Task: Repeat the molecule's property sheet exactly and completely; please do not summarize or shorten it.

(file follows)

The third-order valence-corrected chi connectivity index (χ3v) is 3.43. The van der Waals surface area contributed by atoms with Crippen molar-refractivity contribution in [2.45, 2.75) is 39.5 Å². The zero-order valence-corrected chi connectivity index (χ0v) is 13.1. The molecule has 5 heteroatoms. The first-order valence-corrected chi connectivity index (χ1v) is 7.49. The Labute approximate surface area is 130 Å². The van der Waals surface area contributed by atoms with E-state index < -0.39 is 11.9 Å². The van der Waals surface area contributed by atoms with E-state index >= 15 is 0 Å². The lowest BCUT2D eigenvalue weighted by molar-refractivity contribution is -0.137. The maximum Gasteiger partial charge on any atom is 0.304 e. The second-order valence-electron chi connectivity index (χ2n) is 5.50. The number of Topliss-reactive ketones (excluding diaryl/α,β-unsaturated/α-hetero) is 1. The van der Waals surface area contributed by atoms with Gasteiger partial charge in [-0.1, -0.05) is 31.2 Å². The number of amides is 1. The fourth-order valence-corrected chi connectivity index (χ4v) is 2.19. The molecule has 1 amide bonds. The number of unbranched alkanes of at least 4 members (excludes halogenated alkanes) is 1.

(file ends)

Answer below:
The third-order valence-corrected chi connectivity index (χ3v) is 3.43. The van der Waals surface area contributed by atoms with Crippen molar-refractivity contribution in [2.45, 2.75) is 39.5 Å². The zero-order valence-corrected chi connectivity index (χ0v) is 13.1. The molecule has 5 heteroatoms. The first-order valence-corrected chi connectivity index (χ1v) is 7.49. The Labute approximate surface area is 130 Å². The van der Waals surface area contributed by atoms with E-state index < -0.39 is 11.9 Å². The van der Waals surface area contributed by atoms with E-state index >= 15 is 0 Å². The lowest BCUT2D eigenvalue weighted by molar-refractivity contribution is -0.137. The maximum Gasteiger partial charge on any atom is 0.304 e. The second-order valence-electron chi connectivity index (χ2n) is 5.50. The number of Topliss-reactive ketones (excluding diaryl/α,β-unsaturated/α-hetero) is 1. The van der Waals surface area contributed by atoms with Gasteiger partial charge in [-0.1, -0.05) is 31.2 Å². The number of amides is 1. The fourth-order valence-corrected chi connectivity index (χ4v) is 2.19. The molecule has 1 amide bonds. The number of unbranched alkanes of at least 4 members (excludes halogenated alkanes) is 1.